THE CHRISTIAN QUOTATION OF THE DAY
Christ, our Light

Quotations for October, 2013


 
Tuesday, October 1, 2013
Commemoration of Remigius, Bishop of Rheims, Apostle of the Franks, 533
Commemoration of Thérèse of Lisieux, Carmelite Nun, Spiritual Writer, 1897

We have the evidence of the dichotomy that runs through our culture. We all engage in purposeful activity, and we judge ourselves and others in terms of success in achieving the purposes that we set before ourselves. Yet we accept as the final product of this purposeful activity a picture of the world from which purpose has been eliminated. Purpose is a meaningful concept in relation to our own consciousness of ourselves, but it is allowed no place in our understanding of the world of facts.
... Lesslie Newbigin (1909-1998), Foolishness to the Greeks: the Gospel and Western culture, Wm. B. Eerdmans Publishing, 1986, p. 77-78 (see the book; see also John 5:17; Ps. 75:3; Rom. 9:22-24; 2 Cor. 5:21; Col. 1:17; Heb. 1:3; Rev. 4:11; more at Culture, Purpose, Success, Truth, Understanding, World)

 
Wednesday, October 2, 2013

Lord, before I commit a sin, it seems to me so shallow, that I may wade through it dry-shod from any guiltiness: but when I have committed it, it often seems so deep that I cannot escape without drowning.
... Thomas Fuller (1608-1661), Good Thoughts in Bad Times [1645], Chicago: United Society of Christian Endeavor, Boston, 1898, “Personal Meditations”, VII (see the book; see also Rom. 8:6-8; Ps. 25:11; 51:2; 130:1-5; Hos. 8:7; Mark 7:21-23; John 3:19-20; Gal. 6:7-8; 2 Thess. 2:11-12; 1 John 1:8; more at Conscience, Guilt, Sin)

 
Thursday, October 3, 2013
Commemoration of William Morris, Artist, Writer, 1896
Commemoration of George Kennedy Bell, Bishop of Chichester, Ecumenist, Peacemaker, 1958

Wherever riches have increased, the essence of religion ... has decreased in the same proportion. Therefore I do not see how it is possible, in the nature of things, for any revival of religion to continue long. For religion must necessarily produce both industry and frugality, and these cannot but produce riches. But as riches increase, so will pride, anger, and love of the world in all its branches.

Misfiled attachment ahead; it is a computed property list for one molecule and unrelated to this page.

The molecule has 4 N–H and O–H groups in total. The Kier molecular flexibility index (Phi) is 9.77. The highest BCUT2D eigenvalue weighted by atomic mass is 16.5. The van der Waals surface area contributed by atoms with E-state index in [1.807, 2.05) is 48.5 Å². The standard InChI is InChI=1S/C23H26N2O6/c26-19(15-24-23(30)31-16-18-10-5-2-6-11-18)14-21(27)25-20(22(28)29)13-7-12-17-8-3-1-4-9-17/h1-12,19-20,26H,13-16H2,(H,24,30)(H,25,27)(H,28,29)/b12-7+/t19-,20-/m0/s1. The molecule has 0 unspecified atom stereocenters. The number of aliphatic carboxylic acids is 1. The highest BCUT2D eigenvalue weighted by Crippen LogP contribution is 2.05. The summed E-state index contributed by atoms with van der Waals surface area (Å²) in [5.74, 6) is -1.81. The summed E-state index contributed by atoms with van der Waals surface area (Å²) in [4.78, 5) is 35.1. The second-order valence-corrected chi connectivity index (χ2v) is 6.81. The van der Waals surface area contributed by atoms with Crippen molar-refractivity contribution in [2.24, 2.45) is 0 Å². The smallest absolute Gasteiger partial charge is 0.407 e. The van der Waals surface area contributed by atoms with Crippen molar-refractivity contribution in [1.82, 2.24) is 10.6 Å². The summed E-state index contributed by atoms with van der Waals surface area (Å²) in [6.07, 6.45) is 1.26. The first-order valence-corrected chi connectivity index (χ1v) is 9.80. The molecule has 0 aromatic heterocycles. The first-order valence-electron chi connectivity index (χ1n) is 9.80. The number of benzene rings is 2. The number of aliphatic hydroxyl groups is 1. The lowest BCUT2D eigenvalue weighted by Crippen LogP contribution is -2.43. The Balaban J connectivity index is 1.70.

... John Wesley (1703-1791), The Works of the Rev. John Wesley, v. X, New York: J. & J. Harper, 1827, p. 150 (see the book; see also Luke 12:15-20; Ps. 37:16-17; Matt. 19:23-26; Mark 4:18-19; 10:17-27; Luke 6:24-25; 18:18-27; 1 Tim. 6:17-19; Jas. 5:1-5; 1 John 3:17; more at Industry, Pride, Religion, Sin, Virtue, Wealth, World)

 
Friday, October 4, 2013
Feast of Francis of Assisi, Friar, Deacon, Founder of the Friars Minor, 1226

Love God, and do as you like, say the Free Spirits. Yes; but as long as you like anything contrary to God’s will, you do not love Him.
... Meister Eckhart (1260?-1327?), quoted in Light, Life and Love: Selections from the German Mystics of the Middle Ages, William R. Inge, ed., p. xxx (see the book; see also 1 John 2:15-17; Matt. 6:24; Luke 16:13; John 15:19; Rom. 12:2; Col. 3:2; Jas. 4:4; 1 John 3:17; 4:20-21; 5:1; more at God, Love, Will of God)

 
Saturday, October 5, 2013

We can talk about love all we want, but loving those who are unlovely is how we learn about love. Jesus gave Peter some excellent teaching about betrayal and arrogance, but Peter didn’t understand what Jesus was talking about until he actually betrayed Jesus. Peter’s failure was the primary cause of his understanding and maturity.
... Mike Yaconelli (1942-2003), Messy Spirituality [2002], Zondervan, 2007, p. 91 (see the book; see also Mark 14:29-30,66-72; Pr. 12:19; Matt. 5:43-47; 26:33-34,69-75; Luke 22:33-34,55-62; John 13:37-38; 18:15-18,25-27; more at Arrogance, Betrayal, Failure, Jesus, Love, Understanding)

 
Sunday, October 6, 2013
Feast of William Tyndale, Translator of the Scriptures, Martyr, 1536

Beware of thy good intent, good mind, good affection, or zeal, as they call it. Peter of a good mind, and of a good affection or zeal, chid Christ, Matt. 16, because that he said he must go to Jerusalem, and there be slain: but Christ called him Satan for his labour, a name that belongeth to the devil, and said, “That he perceived not godly things, but worldly.” Of a good intent, and of a fervent affection to Christ, the sons of Zebedee would have had fire to come down from heaven to consume the Samaritans, Luke 9; but Christ rebuked them, saying that they wist not of what spirit they were: that is, that they understood not how that they were altogether worldly and fleshly-minded... It is another thing then, to do of a good mind, and to do of knowledge. Labour for knowledge; that thou mayest know God’s will, and what he would have thee to do. Our mind, intent, and affection or zeal, are blind; and all that we do of them, is damned of God: and for that cause hath God made a testament between him and us, wherein is contained both what he would have us to do, and what he would have us to ask of him. See therefore that thou do nothing to please God withal, but that he commandeth; neither ask any thing of him, but that he hath promised thee.